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A (Purchased) Haiku For You, Mom

Originally published on Sat May 12, 2012 8:25 am

Transcript

SCOTT SIMON, HOST:

Tomorrow is Mother's Day and a professor at Washington & Lee University in Lexington, Virginia has a gift idea. She has set up a booth on campus to craft custom haiku.

From member station WVTF, Sandy Hausman reports.

SANDY HAUSMAN, BYLINE: Fifteen students took turns at a long table outside the dining hall, notebooks and pens poised to honor mothers in that spare Japanese style. The haiku is 17 syllables - total. But University Registrar Scott Ditman was confident a small poem could hit big with the mother of his children.

SCOTT DITMAN: We've been married 34 years.

AARON JEONG: OK.

DITMAN: We have three kids - all of them grown. The last is graduating from college this month.

JEONG: OK, what does she like? what does she like to do, hobbies?

HAUSMAN: She started W&L's volleyball program.

JEONG: OK.

HAUSMAN: Right now she's getting into sewing.

In a matter of minutes, student Aaron Jeong had woven those words into poetry.

JEONG: Susan, let's bump, set and spike. Thirty-four years we've survived. How's sewing coming?

HAUSMAN: Michelle Szymczak was a bit more sentimental as she prepared a poem for her friend's mother - a special ed teacher who loves flowers.

MICHELLE SZYMCZAK: A selfless teacher, beautiful and special, like Stargazer lilies. Her favorite flowers are Stargazer lilies and that's why I included that in there.

HAUSMAN: The exercise seemed to come naturally for students who routinely text and tweet. One of them, a gifted calligrapher, put the poems on postcards. But English Professor Lesley Wheeler says no one had time for snail mail.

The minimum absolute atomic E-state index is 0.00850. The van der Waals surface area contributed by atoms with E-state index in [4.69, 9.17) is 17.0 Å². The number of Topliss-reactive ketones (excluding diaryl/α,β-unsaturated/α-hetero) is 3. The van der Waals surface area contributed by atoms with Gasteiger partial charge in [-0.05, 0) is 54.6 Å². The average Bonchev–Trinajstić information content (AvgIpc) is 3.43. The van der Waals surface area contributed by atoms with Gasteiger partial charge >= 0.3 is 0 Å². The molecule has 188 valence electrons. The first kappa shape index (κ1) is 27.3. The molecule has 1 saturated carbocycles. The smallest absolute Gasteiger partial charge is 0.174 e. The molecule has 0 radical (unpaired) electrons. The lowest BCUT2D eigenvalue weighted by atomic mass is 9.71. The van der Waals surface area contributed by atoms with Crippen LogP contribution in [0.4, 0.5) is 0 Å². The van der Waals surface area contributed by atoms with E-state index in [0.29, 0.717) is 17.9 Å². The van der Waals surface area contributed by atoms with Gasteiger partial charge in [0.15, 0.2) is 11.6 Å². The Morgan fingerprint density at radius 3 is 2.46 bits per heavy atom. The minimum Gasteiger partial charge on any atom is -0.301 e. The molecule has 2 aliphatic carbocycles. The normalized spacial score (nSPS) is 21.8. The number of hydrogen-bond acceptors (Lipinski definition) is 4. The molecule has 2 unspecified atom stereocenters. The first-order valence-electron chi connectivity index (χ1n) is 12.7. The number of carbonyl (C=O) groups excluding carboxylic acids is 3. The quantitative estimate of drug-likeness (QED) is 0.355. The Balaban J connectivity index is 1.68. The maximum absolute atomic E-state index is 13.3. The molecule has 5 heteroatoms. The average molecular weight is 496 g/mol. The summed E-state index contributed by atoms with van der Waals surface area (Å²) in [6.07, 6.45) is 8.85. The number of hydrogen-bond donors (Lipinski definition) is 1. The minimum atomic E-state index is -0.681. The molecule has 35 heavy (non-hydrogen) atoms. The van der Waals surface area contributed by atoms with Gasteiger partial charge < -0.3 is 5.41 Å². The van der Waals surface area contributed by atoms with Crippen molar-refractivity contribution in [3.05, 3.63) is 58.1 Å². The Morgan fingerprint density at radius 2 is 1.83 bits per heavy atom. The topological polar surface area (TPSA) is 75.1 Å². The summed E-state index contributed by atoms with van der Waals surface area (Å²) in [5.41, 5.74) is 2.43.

LESLEY WHEELER: What people are doing is they're photographing them on their cell phones and sending them that way.

HAUSMAN: This enterprise was an assignment. Professor Wheeler, hoping haiku duty would give her speed-happy students a chance to slow down, to think about mothers and other special people in their lives.

WHEELER: They require you to focus intensely on a moment and expand that moment. It's fast but it also makes fastness slow, if that makes sense.

BEVERLY LORIG: My mother's name is Myrtle. I'll bet this is the first Myrtle you've had today. M-Y-R...

HAUSMAN: Beverly Lorig, Director of Career Services at Washington & Lee, wanted a poem for her mom. Like other patrons, she gave five dollars to charity in exchange for the service, and left the students with some invaluable advice: Poetry might not seem like a job skill, but it could give graduates an edge.

, WASHINGTON & LEE UNIVERSITY: What I would say is appreciation of the other cultures and language that you have will move you to the front of the line when you're competing for other opportunities.

HAUSMAN: Haiku should be on the resume?

, WASHINGTON & LEE UNIVERSITY: Definitely. Absolutely.

HAUSMAN: Clouds rolled in, and rain fell, cutting the afternoon short, but the students had written 53 haiku, saying a lot with a little.

For NPR News, I'm Sandy Hausman in Lexington, Virginia.

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SIMON: This is NPR News. Transcript provided by NPR, Copyright NPR.

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